Make investments that draw people to the Hudson


Here we are again, with the shibboleth that Interstate I-787 is blocking people’s access to the banks of the Hudson River, thus justifying its demolition and rebuilding, as Chris Churchill noted in his recent opinion piece, “connecting the city to the Hudson River.” . ”

He’s not the only one championing the notion, and it has become a virtual mantra for many when it comes to Albany Coast-related matters.

Unfortunately, the concept just doesn’t work out. There are compelling reasons to rebuild 787, but the notion that such a project will somehow allow people to reach shores they can’t now is a fallacy.

For more than 15 years I programmed with the replica ship Half Moon off the Albany coast. Although I faced many difficulties, getting people to the water was never a problem – despite 787.

On a typical weekend we would attract 1,500 to 2,000 visitors a day – and that was before any walkways or other facilities were built to improve access. We were always fully booked on weekdays for dockside tours of schools in the area.

Special events that we organized increased the number of visitors even more. A historical encampment and festival we organized with the Mohican tribe, descendants of the indigenous people of this area, featured cultural dances and performances, re-enactors portraying European settlers, demonstrations of historical military exercises and artisans displaying historical wares. More than eight thousand visitors came to see the exhibitions and activities.

The reason people came to visit the ship and our events was simple: we did things that caught people’s attention and imagination.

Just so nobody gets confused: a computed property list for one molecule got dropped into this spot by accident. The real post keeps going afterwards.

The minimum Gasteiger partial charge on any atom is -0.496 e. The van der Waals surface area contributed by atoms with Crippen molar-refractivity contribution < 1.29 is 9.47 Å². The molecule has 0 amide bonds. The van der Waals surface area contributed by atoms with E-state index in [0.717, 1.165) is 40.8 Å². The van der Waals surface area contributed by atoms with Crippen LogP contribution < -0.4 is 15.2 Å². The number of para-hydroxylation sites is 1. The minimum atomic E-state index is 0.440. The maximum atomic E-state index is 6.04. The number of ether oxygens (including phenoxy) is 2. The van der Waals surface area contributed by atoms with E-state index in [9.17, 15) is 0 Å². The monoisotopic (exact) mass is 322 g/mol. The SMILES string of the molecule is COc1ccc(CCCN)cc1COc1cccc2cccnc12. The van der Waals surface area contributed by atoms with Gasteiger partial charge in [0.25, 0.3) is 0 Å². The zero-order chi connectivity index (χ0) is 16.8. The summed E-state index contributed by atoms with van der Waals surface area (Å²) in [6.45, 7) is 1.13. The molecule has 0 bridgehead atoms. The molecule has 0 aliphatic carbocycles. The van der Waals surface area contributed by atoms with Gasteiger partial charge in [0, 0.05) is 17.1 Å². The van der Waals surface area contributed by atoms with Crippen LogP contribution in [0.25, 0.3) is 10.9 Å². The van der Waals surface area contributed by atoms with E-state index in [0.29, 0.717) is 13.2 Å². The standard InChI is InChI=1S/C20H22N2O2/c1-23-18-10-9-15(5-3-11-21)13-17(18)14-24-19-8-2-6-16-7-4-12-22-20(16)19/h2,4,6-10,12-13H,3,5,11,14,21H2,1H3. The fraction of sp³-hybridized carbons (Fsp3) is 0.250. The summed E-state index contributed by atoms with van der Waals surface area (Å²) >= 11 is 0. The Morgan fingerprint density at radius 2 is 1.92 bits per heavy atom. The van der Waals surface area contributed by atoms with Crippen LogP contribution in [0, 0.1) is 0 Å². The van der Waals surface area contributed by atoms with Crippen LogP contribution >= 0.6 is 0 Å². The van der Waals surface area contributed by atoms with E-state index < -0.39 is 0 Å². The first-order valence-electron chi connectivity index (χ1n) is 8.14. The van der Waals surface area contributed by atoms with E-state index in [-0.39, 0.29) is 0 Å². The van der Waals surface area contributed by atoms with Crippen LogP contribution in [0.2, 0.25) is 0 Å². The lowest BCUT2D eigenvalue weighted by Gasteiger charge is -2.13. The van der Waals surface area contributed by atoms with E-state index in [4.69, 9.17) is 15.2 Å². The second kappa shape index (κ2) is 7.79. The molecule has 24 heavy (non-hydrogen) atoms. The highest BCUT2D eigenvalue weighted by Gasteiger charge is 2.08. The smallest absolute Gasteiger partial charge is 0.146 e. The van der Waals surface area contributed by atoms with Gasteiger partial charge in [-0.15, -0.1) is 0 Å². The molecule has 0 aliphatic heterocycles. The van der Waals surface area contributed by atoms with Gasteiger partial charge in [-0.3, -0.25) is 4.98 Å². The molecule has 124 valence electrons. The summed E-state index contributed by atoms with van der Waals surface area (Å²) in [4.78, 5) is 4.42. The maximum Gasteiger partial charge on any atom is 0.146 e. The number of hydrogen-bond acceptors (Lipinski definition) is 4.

This doesn’t happen by accident; It requires a significant investment in programming and human capital. Rebuild all the roads and sidewalks and it will still take creative program developers to host the kind of activities and displays that will draw significant numbers of visitors and visibility to the shore.

One of the Albany Waterfront’s most undervalued assets is the Albany Rowing Center. Located within a chain link fence below the deck of the 787, the Albany Rowing Center survives thanks to a core group of dedicated members who enlist old and young rowers.

The center’s premier annual event, the Head of the Hudson meeting, draws competitors and their families from across the Northeast and Mid-Atlantic states. Out-of-town rowers and their families will find the course and the organization of the center first class, but much more could be done to engage spectators from other areas with facilities – such as an attractive club/boathouse for the center – and promotions could take the out -of-Towners to make a return visit to Albany.

The new skyway should provide more options for those going from downtown to the water. A little attention to street cleaning and waterfront signage could help people who live north and south of downtown head to the Riverfront Preserve and Vest Pocket Park at the south end of Broadway — a little-known but wonderful gem of one Parks in at the foot of Broadway.

But ultimately, if we as a community desire greater use of our waterfront, we must take seriously the investment in human capital that is required to organize the types of active events and exhibitions that draw significant numbers of people to the waterfront and in particular People are drawn from out of town to visit and spend their tourist dollars here.

William Reynolds lives in Selkirk.


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